[26:42] So, statins include Crestor, Lipitor, Simcor. One of the biggest depletions is CoQ10. CoQ10 is needed for the electron transport chain, which helps us get energy. It’s really, really important. I think it was back in the ‘50s or ‘60s, if I’m not mistaken, when they first started looking at these statins and seeing, “Oh, it actually does deplete CoQ10.” I’m surprised more people don’t know about it depleting this nutrient.
[27:28] Then there’s vitamin D and vitamin K that it can deplete too. These are the more important ones. As most people know, vitamin D is the sunshine vitamin. It helps with mood; it helps with bones. Vitamin K2 also helps blood vessels, arteriolosclerosis, bones and muscles. There’s a lot to all these different vitamins.
[27:56] If you don’t have enough CoQ10, it can also give you muscle pains, muscle aches, and make you feel more tired. I do mention these depletions, and sometimes there are other diets and lifestyle changes that I do like to recommend to come off the statin. Some people are like, “Give me a timeframe and let’s experiment with this.” Even with their doctor, I like to say, “Give me six weeks, three months to try to get this person off of the statin. If we can’t get them off of the statin, sure, let’s go back on it. But if we’re back on it, make sure that we’re taking the CoQ10, the vitamin D and K2.
[29:00] For most of my patients, it’s simple little things we can do. I have a checklist of about 15 different things anywhere from sleeping eight hours a day to having organic soy milk, depending on the person. Dark chocolate can also help get people off statins. Not that I’m saying go out and have tons of dark chocolate.
[29:29] Cassy Price: Moderation.
[29:38] Dr. Greg Sikorski: Moderation and just these 15 different things to do. The more you do, the more likely we can get you off some of these medications.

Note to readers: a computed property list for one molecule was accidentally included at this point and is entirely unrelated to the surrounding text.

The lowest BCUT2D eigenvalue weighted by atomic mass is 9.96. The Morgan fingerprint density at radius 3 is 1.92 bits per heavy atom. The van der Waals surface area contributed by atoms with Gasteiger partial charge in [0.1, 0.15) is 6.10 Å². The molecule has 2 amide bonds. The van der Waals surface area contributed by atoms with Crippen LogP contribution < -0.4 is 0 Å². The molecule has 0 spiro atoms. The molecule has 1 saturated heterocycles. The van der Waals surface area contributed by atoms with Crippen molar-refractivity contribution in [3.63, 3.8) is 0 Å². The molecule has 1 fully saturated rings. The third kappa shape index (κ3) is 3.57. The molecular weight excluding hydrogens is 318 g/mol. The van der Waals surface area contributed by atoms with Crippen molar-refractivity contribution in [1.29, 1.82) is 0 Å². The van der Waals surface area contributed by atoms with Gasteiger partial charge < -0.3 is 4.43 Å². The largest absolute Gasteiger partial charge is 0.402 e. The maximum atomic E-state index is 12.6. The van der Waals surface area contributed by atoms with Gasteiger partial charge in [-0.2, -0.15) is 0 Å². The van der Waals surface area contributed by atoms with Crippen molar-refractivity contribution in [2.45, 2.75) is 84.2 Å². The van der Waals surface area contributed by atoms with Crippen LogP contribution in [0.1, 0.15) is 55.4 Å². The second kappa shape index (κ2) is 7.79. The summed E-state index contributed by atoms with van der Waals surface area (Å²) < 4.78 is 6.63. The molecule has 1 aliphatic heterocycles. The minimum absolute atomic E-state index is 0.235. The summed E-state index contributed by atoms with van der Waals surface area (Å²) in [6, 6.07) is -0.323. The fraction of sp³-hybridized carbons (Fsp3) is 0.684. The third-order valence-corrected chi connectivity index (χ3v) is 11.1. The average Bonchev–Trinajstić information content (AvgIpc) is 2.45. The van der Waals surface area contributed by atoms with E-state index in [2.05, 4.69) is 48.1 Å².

[29:43] Cassy Price: It’s really more about integrating lifestyle changes to help support the body, not strictly removing the medications, but making sure that we’re supporting, and if applicable, removing. But if not, nobody should be on medication. If we are using medications to do it responsibly and to ensure that we’re supporting the body in those processes.
[30:08] Dr. Greg Sikorski: Yeah, and yes, I come from the idea that we tend to be more nutrient deficient versus medication deficient. There are some really neat medications out there like Metformin that newer studies are showing, and old studies, how it can help with cancer care. So, some of these medications, I’m ecstatic about. I’m glad my patients are on them.
[30:35] For example, Synthroid, which helps with the thyroid in people. No matter how much we try and do nutritionally, for some people, they just need to be on this medication or they’ve had a piece of their thyroid removed, so they need this medication. While they’re on it, I want them to be responsible. With Synthroid, it’s usually pretty benign and fine to be on Synthroid, but in some cases, we need calcium.
[31:09] With Metformin, it can deplete folic acid and B12. If people who have had cancer treatment, for example, their nerves get really fried, and I use a little bit more of the folic acid. Not the B12 as much because sometimes the B12 can make some cancers grow a little bit faster or find a type of B12, a more natural type that doesn’t have a huge amount in it and help people out that way and make sure that not only are we helping protect them from getting cancer down the line, but they are taking the proper nutritional support because of all these other factors that cancer can have a role with.
[32:03] Cassy Price: It’s super interesting, especially as we make these advances how we can get nutrients to work together with these medications. This talk has been super enlightening, and of course, we could go on probably for hours talking about the different ways we can support this. Unfortunately, we’re at the end of our time for today. If any of the listeners wanted to get a hold of you and continue this conversation directly with you, how would they go about doing that?
[32:31] Dr. Greg Sikorski: They can get ahold of me through my websites: www.gregnd.com or through Facebook: gregsikorskind.
[32:46] Cassy Price: Okay, wonderful. Thank you so much for joining us today, Greg. It’s been fantastic, and we’ll have to get you back in the future for another conversation.
[32:53] Dr. Greg Sikorski: Yeah. That sounds amazing. This was fun. Thanks.
[32:58] Cassy Price: Thank you all for joining us today. We look forward to having you back to listen to another episode next week on Supplementing Health.
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Thank you for listening to Supplementing Health. For more information about our guests, past shows, and future topics, please visit AOR.ca/podcasts or AOR.us/podcasts. Do you have a topic that you want us to cover? We invite you to engage with us on social media to request a future topic or email us at firstname.lastname@example.org. We hope you tune in again next week to learn more about supplementing your health.